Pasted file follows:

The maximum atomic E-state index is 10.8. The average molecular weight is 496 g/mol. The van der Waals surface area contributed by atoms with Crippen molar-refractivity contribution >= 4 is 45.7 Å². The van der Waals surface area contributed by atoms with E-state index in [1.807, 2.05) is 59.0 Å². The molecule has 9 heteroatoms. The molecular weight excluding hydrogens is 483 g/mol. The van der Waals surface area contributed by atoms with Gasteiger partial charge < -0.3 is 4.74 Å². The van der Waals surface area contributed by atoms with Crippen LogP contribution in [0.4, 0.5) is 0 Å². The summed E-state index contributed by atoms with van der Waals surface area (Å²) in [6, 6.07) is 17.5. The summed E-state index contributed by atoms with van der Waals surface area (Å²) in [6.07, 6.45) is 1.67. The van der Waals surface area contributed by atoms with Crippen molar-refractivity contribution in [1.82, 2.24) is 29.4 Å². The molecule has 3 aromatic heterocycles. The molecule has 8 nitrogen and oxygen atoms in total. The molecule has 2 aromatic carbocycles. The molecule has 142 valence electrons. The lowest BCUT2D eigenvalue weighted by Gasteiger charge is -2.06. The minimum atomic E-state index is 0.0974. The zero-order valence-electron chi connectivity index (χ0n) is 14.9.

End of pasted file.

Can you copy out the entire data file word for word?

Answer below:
The maximum atomic E-state index is 10.8. The average molecular weight is 496 g/mol. The van der Waals surface area contributed by atoms with Crippen molar-refractivity contribution >= 4 is 45.7 Å². The van der Waals surface area contributed by atoms with E-state index in [1.807, 2.05) is 59.0 Å². The molecule has 9 heteroatoms. The molecular weight excluding hydrogens is 483 g/mol. The van der Waals surface area contributed by atoms with Gasteiger partial charge < -0.3 is 4.74 Å². The van der Waals surface area contributed by atoms with Crippen LogP contribution in [0.4, 0.5) is 0 Å². The summed E-state index contributed by atoms with van der Waals surface area (Å²) in [6, 6.07) is 17.5. The summed E-state index contributed by atoms with van der Waals surface area (Å²) in [6.07, 6.45) is 1.67. The van der Waals surface area contributed by atoms with Crippen molar-refractivity contribution in [1.82, 2.24) is 29.4 Å². The molecule has 3 aromatic heterocycles. The molecule has 8 nitrogen and oxygen atoms in total. The molecule has 2 aromatic carbocycles. The molecule has 142 valence electrons. The lowest BCUT2D eigenvalue weighted by Gasteiger charge is -2.06. The minimum atomic E-state index is 0.0974. The zero-order valence-electron chi connectivity index (χ0n) is 14.9.